Transgenic overexpression of platelet-derived growth factor-C in the mouse heart induces cardiac fibrosis, hypertrophy, and dilated cardiomyopathy
Publishing year: 2003
Publication/Series: American Journal of Pathology
Document type: Journal article
Publisher: American Society for Investigative Pathology
The platelet-derived growth factors are implicated in development of fibrotic reactions and disease in several organs. We have overexpressed platelet-derived growth factor-C in the heart using the alpha-myosin heavy chain promoter and created a transgenic mouse that exhibits cardiac fibrosis followed by hypertrophy with sex-dependent phenotypes. The transgenic mice developed several pathological changes including cardiac fibroblast proliferation and deposition of collagen, hypertrophy, vascular defects, and the presence of Anitschkow cells in the adult myocardium. Male mice developed a hypertrophic phenotype, whereas female mice were more severely affected and developed dilated cardiomyopathy, leading to heart failure and sudden death. The vascular defects initially included dilation of microvessels and vascular leakage. Subsequently, a marked loss of microvessels, formation of large vascular sac-like structures, and an increased density of smooth muscle-coated vessels were observed in the myocardium. In part, the observed vascular changes may be because of an up-regulation of vascular endothelial growth factor in cardiac fibroblasts of the transgenic hearts. This unique animal model reveals that a potent mitogen for cardiac fibroblasts result in an expansion of the interstitium that induce a secondary sex-dependent hypertrophic response in the cardiomyocytes.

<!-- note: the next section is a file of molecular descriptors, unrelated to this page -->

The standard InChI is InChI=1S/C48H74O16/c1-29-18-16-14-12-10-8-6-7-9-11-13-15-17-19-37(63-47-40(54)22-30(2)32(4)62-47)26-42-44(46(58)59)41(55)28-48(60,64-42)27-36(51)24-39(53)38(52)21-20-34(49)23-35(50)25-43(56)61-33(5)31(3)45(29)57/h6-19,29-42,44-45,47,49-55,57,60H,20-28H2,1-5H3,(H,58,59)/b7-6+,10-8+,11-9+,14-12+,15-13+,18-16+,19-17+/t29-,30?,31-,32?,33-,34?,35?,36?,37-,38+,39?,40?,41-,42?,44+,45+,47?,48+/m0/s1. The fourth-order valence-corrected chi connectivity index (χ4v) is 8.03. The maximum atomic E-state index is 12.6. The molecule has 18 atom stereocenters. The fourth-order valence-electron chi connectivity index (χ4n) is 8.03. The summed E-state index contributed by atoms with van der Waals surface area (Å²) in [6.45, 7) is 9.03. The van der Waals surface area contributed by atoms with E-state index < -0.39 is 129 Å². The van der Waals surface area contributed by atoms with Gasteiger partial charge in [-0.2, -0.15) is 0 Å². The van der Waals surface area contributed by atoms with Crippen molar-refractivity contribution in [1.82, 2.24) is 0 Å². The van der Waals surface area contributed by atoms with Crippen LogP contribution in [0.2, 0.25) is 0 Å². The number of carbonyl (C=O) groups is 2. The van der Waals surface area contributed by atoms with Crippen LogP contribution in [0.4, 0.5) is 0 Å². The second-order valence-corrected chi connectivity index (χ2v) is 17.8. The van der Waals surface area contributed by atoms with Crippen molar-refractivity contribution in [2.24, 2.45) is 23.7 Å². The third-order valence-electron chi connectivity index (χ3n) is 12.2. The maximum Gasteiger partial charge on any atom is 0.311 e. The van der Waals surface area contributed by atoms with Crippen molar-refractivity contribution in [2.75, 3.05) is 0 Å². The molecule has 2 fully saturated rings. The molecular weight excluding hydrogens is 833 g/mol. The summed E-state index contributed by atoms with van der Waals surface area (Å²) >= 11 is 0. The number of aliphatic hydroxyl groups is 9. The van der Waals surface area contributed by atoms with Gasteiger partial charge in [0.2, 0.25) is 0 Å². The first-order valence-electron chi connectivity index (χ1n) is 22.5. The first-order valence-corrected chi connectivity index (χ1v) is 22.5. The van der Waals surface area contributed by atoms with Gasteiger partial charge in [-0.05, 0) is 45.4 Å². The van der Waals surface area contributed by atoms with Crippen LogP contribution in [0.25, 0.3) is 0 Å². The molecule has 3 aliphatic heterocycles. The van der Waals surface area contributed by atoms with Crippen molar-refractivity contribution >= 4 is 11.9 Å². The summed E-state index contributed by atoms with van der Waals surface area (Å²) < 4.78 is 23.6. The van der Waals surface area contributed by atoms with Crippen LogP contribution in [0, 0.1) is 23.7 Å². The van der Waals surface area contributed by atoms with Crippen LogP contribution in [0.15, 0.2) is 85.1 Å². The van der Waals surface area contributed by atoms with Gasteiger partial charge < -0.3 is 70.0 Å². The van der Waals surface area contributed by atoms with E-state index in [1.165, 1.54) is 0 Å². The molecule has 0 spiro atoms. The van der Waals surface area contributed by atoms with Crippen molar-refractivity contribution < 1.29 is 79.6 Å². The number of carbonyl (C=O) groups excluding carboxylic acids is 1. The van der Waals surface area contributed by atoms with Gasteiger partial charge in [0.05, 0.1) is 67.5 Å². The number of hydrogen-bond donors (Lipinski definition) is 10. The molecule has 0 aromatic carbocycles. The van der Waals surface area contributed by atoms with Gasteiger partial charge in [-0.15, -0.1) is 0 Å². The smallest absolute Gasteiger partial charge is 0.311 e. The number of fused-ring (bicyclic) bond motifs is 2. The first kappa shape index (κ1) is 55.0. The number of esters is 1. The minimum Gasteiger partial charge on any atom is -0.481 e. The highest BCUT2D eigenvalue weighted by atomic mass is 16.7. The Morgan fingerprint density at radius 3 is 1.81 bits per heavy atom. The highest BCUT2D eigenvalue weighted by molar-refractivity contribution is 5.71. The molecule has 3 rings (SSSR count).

- Cell and Molecular Biology
- ISSN: 1525-2191